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As part of a series highlighting the work of young people in addressing the climate crisis, writer Patricia Lane interviews Brahm Enslin, a climate crusader with the Canadian Union of Postal Workers.

Brahm Enslin on the job delivering mail beside a Canada Post community mailbox. Photo submitted by Brahm Enslin

Brahm Enslin

Brahm Enslin wants Canada Post to deliver mail and a better future. Based in Saskatoon, he has traded his mail truck for a Zoom screen as he leads the Canadian Union of Postal Workers’ campaign in the Prairie region to help Canada Post do its part to create a safe, secure, well-paid, community-based clean recovery.

Tell us about your campaign.

Postal workers have reimagined how our post office could operate. Post offices have always been local hubs, and postal workers walk or drive their communities every day. Thousands of postal service outlets could provide rural Canadians with internet access, banking and electric vehicle charging. In cities and small towns, seniors and those with mobility issues could check in daily with their mail carrier.

Union activist Brahm Enslin believes if we put community first, we can have a much better future. #CanadaPost #CleanEconomy

Retrofitting postal outlet buildings could create thousands of well-paid jobs close to home. Electrifying the Canada Post vehicle fleet, the largest in the country, would accelerate demand for electric trucks and vans. A green fleet would employ skilled unionized mechanics and provide all drivers the security of knowing they can get their cars, vans and trucks serviced. If we put community first, we can have a much better future.

What’s in it for Canada Post?

Canada Post is a Crown corporation owned by all of us. Our government could use it as a pathway to a green recovery that benefits everyone. Greening the postal service could be part of the “Greening Government” strategy, and offering new services means additional revenue for Canada Post.

Who opposes this plan?

The most resistance comes from those who have strong financial or emotional ties to the fossil fuel industry or fear losing their jobs. Although the industry admits the transition has started, there are those who still engage in disinformation.

If people believe a union only protects its members’ paycheques, this campaign might come as a surprise. This has always been too narrow a view of unions, but in this case, it's easy to see how protecting our members' futures can also help protect the future of humanity.

How did you get interested in this campaign?

I worked as a mail carrier to help pay for university. My parents raised me to speak my mind and think independently, and when my local union’s leadership supported me to do that, I felt right at home. I had only been a union steward for a couple of years when I was encouraged to step up. Before I knew it, I was on the convention floor speaking to 700 people! My parents’ families emigrated from South Africa and Ukraine, and I have always been aware of my status as a settler and been shocked by how badly we treat Indigenous and other marginalized people. This campaign will bring internet, banking, transportation infrastructure and good clean jobs to so many marginalized communities, many of them Indigenous. It just seems like the right thing to do.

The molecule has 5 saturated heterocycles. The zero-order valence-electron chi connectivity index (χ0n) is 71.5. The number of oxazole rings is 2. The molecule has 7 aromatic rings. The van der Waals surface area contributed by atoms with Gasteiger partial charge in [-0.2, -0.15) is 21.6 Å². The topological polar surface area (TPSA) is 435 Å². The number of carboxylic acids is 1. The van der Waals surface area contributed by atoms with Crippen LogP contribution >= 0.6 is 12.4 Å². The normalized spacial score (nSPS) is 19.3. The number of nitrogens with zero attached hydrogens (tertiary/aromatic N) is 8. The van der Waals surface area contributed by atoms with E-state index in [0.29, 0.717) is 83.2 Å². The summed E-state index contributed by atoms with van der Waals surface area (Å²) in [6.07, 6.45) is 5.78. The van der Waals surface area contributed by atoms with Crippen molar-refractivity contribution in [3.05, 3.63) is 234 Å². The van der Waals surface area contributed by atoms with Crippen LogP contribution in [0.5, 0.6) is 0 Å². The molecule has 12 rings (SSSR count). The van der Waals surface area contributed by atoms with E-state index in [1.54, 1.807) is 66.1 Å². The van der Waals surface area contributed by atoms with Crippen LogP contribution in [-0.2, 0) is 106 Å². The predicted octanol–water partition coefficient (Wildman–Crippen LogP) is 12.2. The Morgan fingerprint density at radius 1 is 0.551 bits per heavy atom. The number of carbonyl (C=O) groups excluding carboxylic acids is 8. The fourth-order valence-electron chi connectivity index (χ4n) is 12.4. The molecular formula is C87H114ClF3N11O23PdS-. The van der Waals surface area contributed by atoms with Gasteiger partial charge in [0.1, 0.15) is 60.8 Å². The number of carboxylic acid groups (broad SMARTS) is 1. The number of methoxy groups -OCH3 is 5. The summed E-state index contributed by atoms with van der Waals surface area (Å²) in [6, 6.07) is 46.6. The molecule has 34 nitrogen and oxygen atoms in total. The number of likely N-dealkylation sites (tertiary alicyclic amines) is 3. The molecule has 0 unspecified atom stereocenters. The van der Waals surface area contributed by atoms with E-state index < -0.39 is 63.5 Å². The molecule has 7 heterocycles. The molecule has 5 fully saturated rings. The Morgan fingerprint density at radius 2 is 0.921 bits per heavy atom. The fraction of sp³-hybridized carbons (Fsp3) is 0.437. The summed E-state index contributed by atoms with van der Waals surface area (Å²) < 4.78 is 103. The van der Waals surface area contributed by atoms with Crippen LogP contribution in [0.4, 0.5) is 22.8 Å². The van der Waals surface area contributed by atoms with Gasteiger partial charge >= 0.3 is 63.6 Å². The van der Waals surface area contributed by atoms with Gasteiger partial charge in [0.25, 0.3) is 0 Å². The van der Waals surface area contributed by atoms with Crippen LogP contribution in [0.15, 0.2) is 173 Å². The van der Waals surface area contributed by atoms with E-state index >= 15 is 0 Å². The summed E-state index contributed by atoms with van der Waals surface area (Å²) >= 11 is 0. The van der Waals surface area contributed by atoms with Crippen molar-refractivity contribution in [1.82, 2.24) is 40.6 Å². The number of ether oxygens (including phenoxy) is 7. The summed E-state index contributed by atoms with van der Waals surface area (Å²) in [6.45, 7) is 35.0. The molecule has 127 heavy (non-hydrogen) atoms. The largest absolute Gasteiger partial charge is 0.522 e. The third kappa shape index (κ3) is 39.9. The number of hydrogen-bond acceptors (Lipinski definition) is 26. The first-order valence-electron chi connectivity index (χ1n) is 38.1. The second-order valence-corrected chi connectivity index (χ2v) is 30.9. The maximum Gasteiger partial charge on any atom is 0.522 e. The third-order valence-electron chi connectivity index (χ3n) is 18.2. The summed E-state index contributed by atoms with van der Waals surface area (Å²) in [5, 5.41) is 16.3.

Brahm Enslin on the picket line in support of the lockout of UFCW 1400 (Co-op) workers. Photo by Brahm Enslin

What keeps you awake at night?

I am a calm person, but I do worry about the continued influence of large fossil fuel corporations gaining at the expense of us all. I worry our government is in the back pocket of corporations. I worry that Canadians don’t see the climate crisis as urgent. It is good to see U.S. President Joe Biden understanding climate change is important and unions help strengthen society for us all, but I worry that Canada has slipped behind.

What gives you hope?

This entire country is having this conversation. I am in Saskatoon, and while the media might have you believe that we on the Prairies do not see climate change and Indigenous justice as important, this could not be further from the truth. Polls indicate support for bold climate action and social justice all over the Prairies, and it is picking up speed. The next generation is ready and willing to stand up for what is right, and that encourages me.

What would you like to say to other young people?

You inspire me. It is incredible to meet so many well-informed, articulate and innovative 14 and 15 year olds. I hope that with the postal service delivering new services and good jobs close to home, you will be even more excited to make the changes we all want.

Do you have anything to say to older readers?

We stand on your giant shoulders. Your experience and wisdom are important and so are new ideas from the youth. Let's work together to be the change that we want to see!

Keep reading

act now. tired of hearing the good ideas over and over and powerful just carry on fossiling us to death and keeping indigenous students , families in digital wasteland. so no leap forward allowed to happen

There's not nearly enough publicity about the "Delivering Community Power" campaign, launched in 2016 by the posties' union!!! It was featured somewhat during the federal election that followed by some groups, but, as part of the Green New Deal, desperately needs to be put into the public's face again!!
Thanks for this article!